These numbers reflect a decline of 3 and 8 leaners when compared to 2019. The general leaner profile of the centre is shown in the table below.

Table 6: Learner Profile of Bp Jo Seoka Centre

0 – 3 years7613
3 – 4 years459
4 – 5 years6410
  1. Food garden

The centre received vegetable seedlings from Tumelong Mission which were duly planted in the yard. The garden project is going well and is being looked after by one of the volunteer staff.

  1. Mandela Day Event

The centre played host to the Diocesan Mandela Day commemoration which was held successfully on 18 July 2019.

The events started with a Morning Prayer, hosted at the adjacent St Peter’s Parish.

The Morning Prayer was led by the Archdeacon of Tshwane-Bokone, the Venerable Zamile Adonis who was representing the Bishop. He was assisted by the parish rector, the Revd Titus Motau.

A number of people, including ten priests, participated in the day’s activities which included cleaning of the buildings and planting of the food garden.

Father Titus Motau (R) poses with some of the priests and other participants after planting  a tree

A total amount of R727.00 from the collection plate was received as a donation to Tumelong Mission.

Green-Anglicans, an environmental ministry of the church led by youg people, donated six trees which were planted on the premises.

In addition to the trees, the following donations were received from a variety of partner institutions and individuals.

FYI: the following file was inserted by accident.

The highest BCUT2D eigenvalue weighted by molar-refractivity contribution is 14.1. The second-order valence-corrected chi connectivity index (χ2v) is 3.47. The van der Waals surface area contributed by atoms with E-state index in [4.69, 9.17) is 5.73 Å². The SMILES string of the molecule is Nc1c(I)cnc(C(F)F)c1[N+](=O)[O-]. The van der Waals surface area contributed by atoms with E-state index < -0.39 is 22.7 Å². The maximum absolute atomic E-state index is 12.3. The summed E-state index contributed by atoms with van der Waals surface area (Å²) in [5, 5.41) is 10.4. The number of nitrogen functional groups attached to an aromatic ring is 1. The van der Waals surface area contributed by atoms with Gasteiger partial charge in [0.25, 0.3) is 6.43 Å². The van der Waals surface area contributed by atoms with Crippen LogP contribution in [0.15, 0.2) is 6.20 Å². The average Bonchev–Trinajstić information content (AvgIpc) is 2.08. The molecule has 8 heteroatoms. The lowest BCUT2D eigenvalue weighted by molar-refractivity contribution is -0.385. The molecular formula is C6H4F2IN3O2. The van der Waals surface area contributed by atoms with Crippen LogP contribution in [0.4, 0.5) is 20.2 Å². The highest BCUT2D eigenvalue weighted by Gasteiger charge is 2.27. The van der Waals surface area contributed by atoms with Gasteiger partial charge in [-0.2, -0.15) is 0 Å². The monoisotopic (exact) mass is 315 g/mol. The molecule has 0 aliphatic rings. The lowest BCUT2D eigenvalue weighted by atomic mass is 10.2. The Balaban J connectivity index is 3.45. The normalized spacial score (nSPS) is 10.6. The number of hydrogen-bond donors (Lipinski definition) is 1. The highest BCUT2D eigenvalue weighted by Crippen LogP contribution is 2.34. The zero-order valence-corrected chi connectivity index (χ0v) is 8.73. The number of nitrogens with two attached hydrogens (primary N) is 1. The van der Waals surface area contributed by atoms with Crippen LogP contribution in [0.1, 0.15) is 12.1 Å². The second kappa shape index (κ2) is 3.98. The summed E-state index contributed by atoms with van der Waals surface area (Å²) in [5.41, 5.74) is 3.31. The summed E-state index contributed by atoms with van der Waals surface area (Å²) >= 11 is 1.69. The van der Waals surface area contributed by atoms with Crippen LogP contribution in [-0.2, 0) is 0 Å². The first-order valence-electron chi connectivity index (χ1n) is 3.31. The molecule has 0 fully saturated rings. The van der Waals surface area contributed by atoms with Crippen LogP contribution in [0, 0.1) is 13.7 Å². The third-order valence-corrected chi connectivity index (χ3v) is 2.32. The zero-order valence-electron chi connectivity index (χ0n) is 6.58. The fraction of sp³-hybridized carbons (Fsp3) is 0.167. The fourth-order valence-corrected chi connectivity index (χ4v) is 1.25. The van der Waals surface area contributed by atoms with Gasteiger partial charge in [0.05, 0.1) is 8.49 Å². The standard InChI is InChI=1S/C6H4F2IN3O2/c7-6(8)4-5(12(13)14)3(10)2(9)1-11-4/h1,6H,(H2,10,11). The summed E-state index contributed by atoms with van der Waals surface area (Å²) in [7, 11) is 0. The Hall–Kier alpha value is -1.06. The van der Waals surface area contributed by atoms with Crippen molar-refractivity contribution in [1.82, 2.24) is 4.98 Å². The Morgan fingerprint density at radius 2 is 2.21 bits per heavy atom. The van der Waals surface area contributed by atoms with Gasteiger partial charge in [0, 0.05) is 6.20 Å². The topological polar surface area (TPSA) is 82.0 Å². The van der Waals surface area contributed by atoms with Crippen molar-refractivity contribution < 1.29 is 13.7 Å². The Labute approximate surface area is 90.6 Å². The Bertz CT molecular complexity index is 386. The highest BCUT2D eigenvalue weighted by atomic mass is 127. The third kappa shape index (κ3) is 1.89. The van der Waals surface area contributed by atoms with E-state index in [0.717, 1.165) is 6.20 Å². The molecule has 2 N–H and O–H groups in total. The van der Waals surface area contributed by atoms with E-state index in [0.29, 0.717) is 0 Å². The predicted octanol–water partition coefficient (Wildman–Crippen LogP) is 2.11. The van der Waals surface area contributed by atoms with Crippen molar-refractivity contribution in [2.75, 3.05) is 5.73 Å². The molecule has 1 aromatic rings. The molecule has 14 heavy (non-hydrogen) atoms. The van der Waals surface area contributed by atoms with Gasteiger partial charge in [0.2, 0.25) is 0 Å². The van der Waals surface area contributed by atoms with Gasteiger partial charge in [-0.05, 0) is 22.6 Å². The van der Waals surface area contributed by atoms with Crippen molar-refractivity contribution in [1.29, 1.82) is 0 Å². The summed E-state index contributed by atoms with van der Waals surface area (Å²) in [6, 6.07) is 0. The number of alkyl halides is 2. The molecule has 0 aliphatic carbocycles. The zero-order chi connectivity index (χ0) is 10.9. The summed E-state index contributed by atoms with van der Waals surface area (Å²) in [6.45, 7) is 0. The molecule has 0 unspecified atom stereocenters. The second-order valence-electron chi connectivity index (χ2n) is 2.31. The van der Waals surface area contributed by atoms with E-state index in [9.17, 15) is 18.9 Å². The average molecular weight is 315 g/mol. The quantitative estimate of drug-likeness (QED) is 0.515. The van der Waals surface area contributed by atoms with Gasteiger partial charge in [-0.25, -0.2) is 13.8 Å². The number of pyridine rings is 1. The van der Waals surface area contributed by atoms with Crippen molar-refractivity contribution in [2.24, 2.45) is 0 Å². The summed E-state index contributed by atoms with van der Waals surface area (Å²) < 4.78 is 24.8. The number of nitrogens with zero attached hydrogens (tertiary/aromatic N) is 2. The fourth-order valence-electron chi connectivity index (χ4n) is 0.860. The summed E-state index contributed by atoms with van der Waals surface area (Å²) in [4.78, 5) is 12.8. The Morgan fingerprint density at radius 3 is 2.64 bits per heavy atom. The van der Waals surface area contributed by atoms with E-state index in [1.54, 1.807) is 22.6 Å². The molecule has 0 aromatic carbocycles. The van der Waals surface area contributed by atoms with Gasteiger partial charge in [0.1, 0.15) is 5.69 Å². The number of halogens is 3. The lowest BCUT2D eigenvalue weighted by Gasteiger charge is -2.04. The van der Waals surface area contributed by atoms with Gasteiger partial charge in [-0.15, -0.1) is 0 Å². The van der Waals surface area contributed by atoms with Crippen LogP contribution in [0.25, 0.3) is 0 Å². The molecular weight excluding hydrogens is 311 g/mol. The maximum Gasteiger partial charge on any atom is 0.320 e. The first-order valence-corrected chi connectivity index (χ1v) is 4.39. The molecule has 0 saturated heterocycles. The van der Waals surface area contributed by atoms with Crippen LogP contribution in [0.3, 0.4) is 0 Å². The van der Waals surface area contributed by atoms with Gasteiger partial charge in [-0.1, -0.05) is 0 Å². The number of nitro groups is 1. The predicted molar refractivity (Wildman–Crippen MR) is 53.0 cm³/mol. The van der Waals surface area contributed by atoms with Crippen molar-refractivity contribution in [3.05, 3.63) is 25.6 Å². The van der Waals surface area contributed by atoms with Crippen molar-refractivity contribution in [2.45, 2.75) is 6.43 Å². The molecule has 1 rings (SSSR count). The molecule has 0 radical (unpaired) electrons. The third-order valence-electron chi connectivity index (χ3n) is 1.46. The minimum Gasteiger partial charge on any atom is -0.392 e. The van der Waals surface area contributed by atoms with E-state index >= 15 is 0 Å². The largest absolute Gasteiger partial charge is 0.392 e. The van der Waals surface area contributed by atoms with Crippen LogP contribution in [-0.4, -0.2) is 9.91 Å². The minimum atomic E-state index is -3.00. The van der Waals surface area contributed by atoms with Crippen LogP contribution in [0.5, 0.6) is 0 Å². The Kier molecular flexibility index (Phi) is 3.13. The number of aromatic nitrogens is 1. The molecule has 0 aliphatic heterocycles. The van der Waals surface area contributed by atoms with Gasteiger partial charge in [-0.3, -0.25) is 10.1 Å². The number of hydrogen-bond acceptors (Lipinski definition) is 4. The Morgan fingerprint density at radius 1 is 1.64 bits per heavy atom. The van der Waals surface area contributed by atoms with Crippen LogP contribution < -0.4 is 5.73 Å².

Table 7: Donors for Mandela Day

DonorNature of donation
St Peter’s AWF1 packet sweets; HB pencils; 12 packets wax crayons
Maboloka HavenBowel of cooked morogo (spinach)
AWF Guild of St Laurence Soshanguve1 x mop; 2 x refuse bags; 2 x Ariel washing powder; 2x5L dish washer; 1x5L multiple cleaner; 1x5L Jik; 1x5L tile cleaner; 3kg Macaroni; 2×2,5kg samp; 18 Toilet rolls; 2x1L Liquid dishwasher
LTG72 pack oranges; 1 x bag of clothes
Mr Maphanga (Manager of Elegant Fuel)24 x Coke cans; 24 x Sprite cans; 24x 500ml bottled water; 6 boxes rolls; 2 x packets of wors
Diana Higgs and friendsCleaning material; 12 x mixed tin stuff; 2kg sugar; 3kg onions; 2kg potatoes; 3kg sweet potatoes; 1 packet gloves
Public Service Commission10kg rice; 10kg mealie rice; 10kg samp; 5 x tin fish; 7 x tin beef; 36 toilet rolls; 2 x note books; 5-pencil pack
St Michael’s and All Angels2 x 18 toilet rolls
St Mary’s Pretoria North6 x 1kg Kellogg’s Corn Flakes; 24 x Lucky Star tin fish; 24 x baked beans; 6 x Bull Brand Beef.
  1. Other activities

The Parish of St Francis of Assisi in Waterkloof sponsored the centre’s Christmas party which was held on 22 November 2019. Ms. Alma Grobler from Wimpy Moreleta Park provided the children with food.

Tumelong staff

A second Christmas party was held on 4 December 2019 – courtesy of Logistics Transport Globally (LTG), a freight and supply chain company located in in Rosslyn.

Maboloka Haven 2019

Located in Maboloka near Brits in the Bojanala District Municipality (North West), this ECD centre enrolled a total of 69 children in 2019 – an increase of 23% from the number of children who were enrolled the previous year.

This increase enabled us to add a third class, something that was made possible by the expanded building project that was completed the previous year.

The table below indicates the general learner profile at the facility.

 Table 5: Learner Profile of Maboloka Haven

6 mo – 3 years15924
4-5-year-olds (a)91322
4-5 year-olds (b)101323

Thirty-eight of these learners graduated.

Learners during a graduation at Maboloka Haven

  1. Food Garden

The food garden established at the centre continued to provide vegetables and healthy meals for learners at the centre.

This is a successful project of the Archdeaconry of Madibeng, which continued to support it with tools and other essentials.